There is usually some black on the roof of mouth of an Irish Red and White Setter.
The Irish Red and White Setter has been assigned the Sporting Group designation.
At the May 2008 Board Meeting, the Irish Red and White Setter became eligible for AKC registration, January 1, 2009 and was eligible for competition in the Sporting Group, effective January 1, 2009. There will be an open registry for the breed until January 1, 2012.
At the August 2006 Board Meeting, the Irish Red and White Setter was approved to compete in the Miscellaneous Class this became effective June 27, 2007.
At the February 2004 Board Meeting, the Irish Red and White Setter became eligible to compete in AKC Pointing Breed Hunting Tests effective April 1, 2004.
The Irish Red and White Setter has been recorded in the Foundation Stock Service since 1996.
The Irish Red and White Setter Association, Inc. was named the American Kennel Club Parent Club in 2005.
Ireland included the Irish Red and White Setter with the Irish Setter on a postage stamp during the early 1900s.
The Irish Red and White Setter may set or drop slightly instead of standing while on point.
In 1877, at the Westminster Kennel Club show entries for the Irish Red and White Setter were 13 (all imports).
In 1879, Westminster Kennel Club divided classes for Irish Setters and Irish Red and White Setters with an entry of 61 Irish Red and White Setters.
In 1880, Westminster Kennel Club did not offer divided classes for Irish Setters and Irish Red and White Setters and had an entry of only 8 Irish Red and White Setters.

The Breed Standard

GENERAL APPEARANCE

The Irish Red and White Setter is bred primarily for the field. The standard as set out hereunder must be interpreted chiefly from this point of view and all judges at bench shows must be encouraged to judge the exhibits chiefly from the working standpoint. The appearance is strong and powerful, well balanced and proportioned without lumber; athletic rather than racy with an aristocratic, keen and intelligent attitude.

HEAD

The gentle expression displays a kindly, friendly attitude. The eyes are dark hazel or dark brown; round, with slight prominence but without haw. The ears are set level with the eyes, well back, lying close to the head.

BODY

The neck is moderately long, very muscular, but not too thick, slightly arched, free from all tendency to throatiness. Topline – The topline of the dog, from the withers to the croup should be level, not sloping. The croup should be well rounded and sloping slightly downward to the tailset. Body – The body is strong & muscular with a deep chest and well sprung ribs. The back is very muscular and powerful.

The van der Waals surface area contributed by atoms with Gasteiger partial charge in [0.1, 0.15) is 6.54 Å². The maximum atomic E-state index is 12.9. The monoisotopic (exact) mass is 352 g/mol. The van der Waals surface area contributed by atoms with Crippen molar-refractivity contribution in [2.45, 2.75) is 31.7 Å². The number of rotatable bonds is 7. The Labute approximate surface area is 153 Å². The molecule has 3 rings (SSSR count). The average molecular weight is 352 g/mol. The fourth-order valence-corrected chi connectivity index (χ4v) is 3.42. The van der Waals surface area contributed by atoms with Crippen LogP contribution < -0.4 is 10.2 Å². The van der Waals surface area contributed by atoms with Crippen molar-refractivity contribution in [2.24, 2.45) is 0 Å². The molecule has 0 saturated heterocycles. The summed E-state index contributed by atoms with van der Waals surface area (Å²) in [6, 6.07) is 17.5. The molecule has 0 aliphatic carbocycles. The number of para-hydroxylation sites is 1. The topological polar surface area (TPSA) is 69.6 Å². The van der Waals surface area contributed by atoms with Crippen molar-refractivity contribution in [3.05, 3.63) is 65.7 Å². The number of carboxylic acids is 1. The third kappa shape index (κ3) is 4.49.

FOREQUARTERS

Angulation-The shoulders are well laid back. Elbow-The elbows are free, turning neither in nor out. Legs-The forelegs are straight and sinewy, well boned, with strong pasterns. Feet-The feet are close-knit with plenty of feathering between toes.

HINDQUARTERS

The hindquarters are wide and powerful. Legs-The legs are of strong bone, well muscled and sinewy. The thighs, from hip to hock, are long and muscular. The stifle is well bent. The hock is well let down and turns neither in nor out, hocks are of moderate length and strong. Feet-The feet are close-knit with plenty of feathering between toes.

COAT

Long silky fine hair called “Feathering” is present on the back of the fore and hind legs and on the outer ear flap, also a reasonable amount is on the flank extending onto the chest and throat forming a fringe. All feathering is straight, flat and not overly profuse. The tail is well feathered. On the head, front of legs and other parts of the body the hair is short, flat and free from curl but a slight wave is permissible.

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Colors & Markings

Colors

Description Standard Colors Registration Code
White Check Mark For Standard Color 199

Markings

Description Standard Markings Registration Code
Red Patched Check Mark For Standard Mark 100